Newt’s Top 10 albums of 1998



By Steve Newton

Yee-hah! I managed to make it through yet another year without having to listen to anyone named DJ anything.

The Tragically Hip Phantom Power  Ontario’s guitar-rock kings continue their winning ways with a potent batch of raggedy ruminations on everything Canadian, from Bobby Orr to the killer ice storm that devastated their region last winter.

Joe Satriani Crystal Planet  With local producer Mike Fraser at the helm, the Bay Area guitar wizard conjures 15 more instrumental gems that feature otherworldly axemanship and the unbeatable rhythms of bassist Stu Hamm and drummer Jeff Campitelli.

B. King Blues on the Bayou  The 73-year-old blues legend goes back to basics and produces his own songs, both old and new, the result being his finest work in more than a decade.

Buddy Guy Heavy Love  With accompaniment from ace drummer Richie Hayward, former Stevie Ray Vaughan keyboardist Reese Wynans, and six-string veteran Steve Cropper, Guy burns up the frets on originals and searing covers of ZZ Top, Tony Joe White, and Willie Dixon.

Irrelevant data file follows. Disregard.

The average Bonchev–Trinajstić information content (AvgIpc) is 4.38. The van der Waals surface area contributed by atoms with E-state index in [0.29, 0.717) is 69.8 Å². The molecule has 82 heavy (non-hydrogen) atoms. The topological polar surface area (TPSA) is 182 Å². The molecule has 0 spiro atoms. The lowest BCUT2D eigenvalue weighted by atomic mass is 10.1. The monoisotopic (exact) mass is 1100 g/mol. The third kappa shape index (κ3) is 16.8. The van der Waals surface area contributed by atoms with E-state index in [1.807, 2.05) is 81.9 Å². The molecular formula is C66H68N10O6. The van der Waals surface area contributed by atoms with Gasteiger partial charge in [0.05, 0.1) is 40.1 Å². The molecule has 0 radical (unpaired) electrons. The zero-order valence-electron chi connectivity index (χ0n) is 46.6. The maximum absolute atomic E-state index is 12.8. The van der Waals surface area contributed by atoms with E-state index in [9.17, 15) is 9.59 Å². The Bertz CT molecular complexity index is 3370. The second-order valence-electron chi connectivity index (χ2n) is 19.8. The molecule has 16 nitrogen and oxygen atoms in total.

Jonny Lang Wander This World  Youthful blues slinger borrows some of the session players from Buddy Guy’s latest CD (Richie Hayward, Steve Cropper) to give his percolating blues-rock workouts a decidedly funky and soulful bent.

Cracker Gentleman’s Blues  Former Camper Van Beethoven frontman David Lowery and company follow up The Golden Age with an equally impressive collection of tunes that range from gutsy foot-stompers to desolate, slow-burning ballads.

Hole Celebrity Skin  I’ve never been a huge Courtney Love fan, but this intoxicating slab of melodic guitar rock—aided by the songwriting of the Smashing Pumpkins’ Billy Corgan—is good enough to bring the peroxide grunge goddess closer to the hallowed status of her dead ex.

Metallica Garage Inc.  The world’s top metal band shines on a double-disc blast—“somewhat produced” by Vancouver’s Bob Rock—that is both a bouquet to their punk-thrash roots and a paean to influential ’70s acts like Black Sabbath, Blue Oyster Cult, and Thin Lizzy.

The Connells Still Life  The North Carolina roots-rock quartet does everything right on this exceptional disc, which brings to mind early Blue Rodeo at its rollicking best.

Deep Purple Machine Head—25th Anniversary Edition  Hearing both remastered and Roger Glover– remixed versions of the pioneering hard-rock platter makes it seem as if I’m meeting old high-school friends for an air-guitar session down at the Fountain of Youth pub.

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